The Old Neighborhood Part II
- Architect: Unknown
Thornden is a scenic park – developed out of a 19th-century English landscape style private estate developed by Alexander H. Davis after he purchased the property from James Haskins in 1875. Haskins had bought what had been farmland from the Ostroms (after whom Ostrom Avenue is named), twenty years earlier. Thornden Park is listed on the State and National Registers of Historic Places as an historic designed landscape.
Davis named his new estate Thornden and rebuilt Haskins house as an enlarged Tudor retreat, and he developed the grounds partly as an arboretum, partly as a hunting park, and he even included a small golf course. Only parts of Davis’s built vision are preserved at Thornden, but the picturesque quality of the landscape, the variety of plantings and mixed use character of the tract remain.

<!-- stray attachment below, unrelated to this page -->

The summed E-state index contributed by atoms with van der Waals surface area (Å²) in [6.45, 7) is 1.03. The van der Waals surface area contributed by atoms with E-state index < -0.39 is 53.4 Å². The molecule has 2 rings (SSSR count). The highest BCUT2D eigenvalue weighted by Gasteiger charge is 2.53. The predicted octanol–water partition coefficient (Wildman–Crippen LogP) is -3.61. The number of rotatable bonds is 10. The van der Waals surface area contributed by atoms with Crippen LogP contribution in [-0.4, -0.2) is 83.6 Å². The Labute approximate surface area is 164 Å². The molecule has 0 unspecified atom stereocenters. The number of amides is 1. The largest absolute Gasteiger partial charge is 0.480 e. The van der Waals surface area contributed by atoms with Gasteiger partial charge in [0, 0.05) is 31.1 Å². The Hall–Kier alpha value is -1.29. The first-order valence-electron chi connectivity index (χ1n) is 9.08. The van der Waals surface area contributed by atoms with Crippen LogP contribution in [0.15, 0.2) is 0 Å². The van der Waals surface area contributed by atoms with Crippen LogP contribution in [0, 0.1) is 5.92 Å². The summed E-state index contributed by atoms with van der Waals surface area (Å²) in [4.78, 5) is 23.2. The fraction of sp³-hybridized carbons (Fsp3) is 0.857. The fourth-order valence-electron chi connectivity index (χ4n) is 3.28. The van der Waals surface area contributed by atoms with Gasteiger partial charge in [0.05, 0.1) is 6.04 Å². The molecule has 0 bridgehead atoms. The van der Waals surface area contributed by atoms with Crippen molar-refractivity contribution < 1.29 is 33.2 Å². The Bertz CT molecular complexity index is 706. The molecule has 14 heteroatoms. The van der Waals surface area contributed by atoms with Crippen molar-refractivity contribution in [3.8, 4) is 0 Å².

The City of Syracuse bought the seventy-five acre parcel in 1921 and began its transformation into a public park. Unlike New York City which has to create its great urban parks out of wasteland, Syracuse was able to create a public recreation area in the style and spirit of a Frederick Law Olmstead Park almost ready made.